However, its poor critical reception didn’t hinder its sales. Not only was it the first Kinect title to land the top spot on the UK charts, but it managed to shift over one million copies in North America alone.
3 Good Idea, Bad Implementation
In an attempt to show off the Xbox 360’s Kinect motion camera, Kinect Adventures! was released in 2010. This one became a chart topper to end all other chart toppers, but sadly, it really sucks.
Yes, with a scant selection of just five mini-games to choose from, Kinect Adventures! Might show off the device’s capabilities, but it fails where it matters the most: gameplay. Isn’t this game supposed to be fun? It feels more like a chore as you slog your way to the finish line, repeating the same tedious mini-games over and over again – bearing in mind as well that only one of them is actually fun.
Remarkably however, this game sold (wait for it) 21.95 million copies. Now that is seriously impressive, becoming the bestselling game ever for the Xbox 360. Shame then that its rubbish.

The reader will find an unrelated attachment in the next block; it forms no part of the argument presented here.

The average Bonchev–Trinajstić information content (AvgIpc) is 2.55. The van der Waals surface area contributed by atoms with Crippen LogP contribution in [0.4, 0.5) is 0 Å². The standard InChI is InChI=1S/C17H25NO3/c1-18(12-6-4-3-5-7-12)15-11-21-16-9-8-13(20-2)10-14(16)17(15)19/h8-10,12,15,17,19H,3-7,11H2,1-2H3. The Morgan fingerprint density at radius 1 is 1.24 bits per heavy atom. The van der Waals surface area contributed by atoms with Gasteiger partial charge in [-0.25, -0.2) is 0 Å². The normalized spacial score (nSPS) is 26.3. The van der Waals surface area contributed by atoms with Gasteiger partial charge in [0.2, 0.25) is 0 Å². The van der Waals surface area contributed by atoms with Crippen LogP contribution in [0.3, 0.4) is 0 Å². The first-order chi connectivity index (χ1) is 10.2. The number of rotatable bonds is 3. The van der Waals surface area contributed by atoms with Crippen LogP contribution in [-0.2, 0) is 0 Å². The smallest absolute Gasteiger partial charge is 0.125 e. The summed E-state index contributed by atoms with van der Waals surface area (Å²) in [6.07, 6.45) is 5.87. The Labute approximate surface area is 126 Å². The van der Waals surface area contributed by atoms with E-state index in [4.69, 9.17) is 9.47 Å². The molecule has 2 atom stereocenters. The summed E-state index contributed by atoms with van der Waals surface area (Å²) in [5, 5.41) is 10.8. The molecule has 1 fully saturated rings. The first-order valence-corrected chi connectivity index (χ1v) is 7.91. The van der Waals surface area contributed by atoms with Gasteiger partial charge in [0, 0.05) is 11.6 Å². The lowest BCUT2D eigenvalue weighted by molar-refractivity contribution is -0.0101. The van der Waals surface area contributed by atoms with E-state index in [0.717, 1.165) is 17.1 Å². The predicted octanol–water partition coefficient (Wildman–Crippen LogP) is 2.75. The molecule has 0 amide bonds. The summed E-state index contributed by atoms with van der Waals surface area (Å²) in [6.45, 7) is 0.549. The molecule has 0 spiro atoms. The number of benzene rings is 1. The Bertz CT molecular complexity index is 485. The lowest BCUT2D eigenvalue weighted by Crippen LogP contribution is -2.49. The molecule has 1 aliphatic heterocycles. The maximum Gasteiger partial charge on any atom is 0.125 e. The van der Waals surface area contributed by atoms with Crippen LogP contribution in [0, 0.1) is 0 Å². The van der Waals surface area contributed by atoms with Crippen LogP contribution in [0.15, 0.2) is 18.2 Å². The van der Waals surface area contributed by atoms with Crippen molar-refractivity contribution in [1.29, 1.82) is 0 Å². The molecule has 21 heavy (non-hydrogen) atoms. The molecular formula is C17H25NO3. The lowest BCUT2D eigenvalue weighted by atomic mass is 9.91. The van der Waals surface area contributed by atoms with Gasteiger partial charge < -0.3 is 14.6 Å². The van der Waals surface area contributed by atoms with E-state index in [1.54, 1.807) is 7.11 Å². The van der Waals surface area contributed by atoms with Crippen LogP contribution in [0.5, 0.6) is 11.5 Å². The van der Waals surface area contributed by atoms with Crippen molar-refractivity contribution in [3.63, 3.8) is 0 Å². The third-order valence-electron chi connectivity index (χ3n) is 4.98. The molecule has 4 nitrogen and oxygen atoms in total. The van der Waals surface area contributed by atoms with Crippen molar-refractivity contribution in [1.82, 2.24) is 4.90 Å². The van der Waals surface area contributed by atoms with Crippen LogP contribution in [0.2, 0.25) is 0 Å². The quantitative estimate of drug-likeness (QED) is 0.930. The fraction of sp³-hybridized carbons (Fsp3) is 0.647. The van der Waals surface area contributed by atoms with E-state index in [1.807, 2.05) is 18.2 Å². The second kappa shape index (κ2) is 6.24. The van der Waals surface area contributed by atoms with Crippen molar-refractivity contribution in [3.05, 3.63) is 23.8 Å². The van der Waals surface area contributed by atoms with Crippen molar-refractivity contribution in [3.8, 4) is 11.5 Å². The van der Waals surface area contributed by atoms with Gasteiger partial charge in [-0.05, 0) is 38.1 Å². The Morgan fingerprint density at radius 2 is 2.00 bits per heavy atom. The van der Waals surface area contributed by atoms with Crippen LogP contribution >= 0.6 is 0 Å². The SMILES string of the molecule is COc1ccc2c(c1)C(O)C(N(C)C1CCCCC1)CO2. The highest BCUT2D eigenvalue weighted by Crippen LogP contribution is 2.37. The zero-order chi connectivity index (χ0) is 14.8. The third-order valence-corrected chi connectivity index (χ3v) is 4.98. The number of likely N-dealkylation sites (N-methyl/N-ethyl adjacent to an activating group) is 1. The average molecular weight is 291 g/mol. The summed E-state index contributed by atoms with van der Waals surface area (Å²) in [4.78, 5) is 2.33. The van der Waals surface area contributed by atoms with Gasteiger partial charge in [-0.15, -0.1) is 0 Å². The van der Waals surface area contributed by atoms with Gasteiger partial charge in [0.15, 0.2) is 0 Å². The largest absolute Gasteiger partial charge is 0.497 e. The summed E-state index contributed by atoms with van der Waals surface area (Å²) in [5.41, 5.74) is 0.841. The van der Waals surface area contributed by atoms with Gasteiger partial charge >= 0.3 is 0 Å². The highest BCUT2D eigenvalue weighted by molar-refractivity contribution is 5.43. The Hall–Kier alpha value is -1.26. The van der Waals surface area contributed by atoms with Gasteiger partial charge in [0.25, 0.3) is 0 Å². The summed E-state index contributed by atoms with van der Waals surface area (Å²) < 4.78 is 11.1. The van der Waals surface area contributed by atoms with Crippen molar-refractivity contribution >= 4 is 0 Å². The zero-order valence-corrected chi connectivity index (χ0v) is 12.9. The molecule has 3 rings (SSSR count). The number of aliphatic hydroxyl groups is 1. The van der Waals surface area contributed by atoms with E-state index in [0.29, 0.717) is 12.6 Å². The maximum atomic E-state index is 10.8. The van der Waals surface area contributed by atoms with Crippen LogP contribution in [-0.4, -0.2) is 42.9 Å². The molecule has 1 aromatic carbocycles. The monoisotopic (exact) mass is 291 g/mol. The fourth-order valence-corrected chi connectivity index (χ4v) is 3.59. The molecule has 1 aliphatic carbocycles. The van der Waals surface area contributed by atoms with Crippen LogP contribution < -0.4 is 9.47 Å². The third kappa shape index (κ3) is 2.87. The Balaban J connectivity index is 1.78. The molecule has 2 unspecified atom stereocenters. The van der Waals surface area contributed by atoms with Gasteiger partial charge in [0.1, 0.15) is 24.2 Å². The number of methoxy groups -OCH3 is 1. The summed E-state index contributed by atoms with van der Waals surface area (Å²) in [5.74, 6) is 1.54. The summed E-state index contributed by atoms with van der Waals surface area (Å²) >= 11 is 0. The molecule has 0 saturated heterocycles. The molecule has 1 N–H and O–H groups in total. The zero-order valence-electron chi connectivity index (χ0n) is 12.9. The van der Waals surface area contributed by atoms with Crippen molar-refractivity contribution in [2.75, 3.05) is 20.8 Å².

2 We're Raging
Anything connected with The Simpsons is going to sell well, but it’s a pity that they aren’t always as good as the show which they’re based on. In that regard, The Simpsons: Road Rage remains one of the worst video games to come from the successful brand’s loins.
Think of Crazy Taxi only not good, and you’re pretty close to how this game plays. It tasks you with (you’ve guessed it) transporting passengers from A to B, but who could’ve predicted how boring that would turn out to be? An awful collision detection system, poor vehicle handling, and a hollow control scheme are just some of the problems you’ll encounter here.
But none of that clearly mattered to over a million people, as they all rushed out to pick this one up. Moral of the story: even dreadful games can make a dent commercially.
1 Just Let This Hedgehog Go
Boy, has there been some awful Sonic games in recent years. Thought Sonic Unleashed was bad? You ain’t seen nothing yet. Taking our top spot for garbage Xbox games that made a ton of money is this utterly atrocious 2006 attempt.
Where do we even begin here? Everything is rubbish in this title. Whether it’s the horrible camera angle, the poor level designs, or the painstakingly long load times – Sonic the Hedgehog is just one fault after another. Okay, onto the positives: the graphics are passable. That’s it!
Bewilderingly, Sonic the Hedgehog sold very well, despite being the worst game that the zippy animal has been featured in. Seriously, don’t add any more cash to the kitty for this one–it doesn’t deserve it, and neither do fans of the much-loved gaming franchise.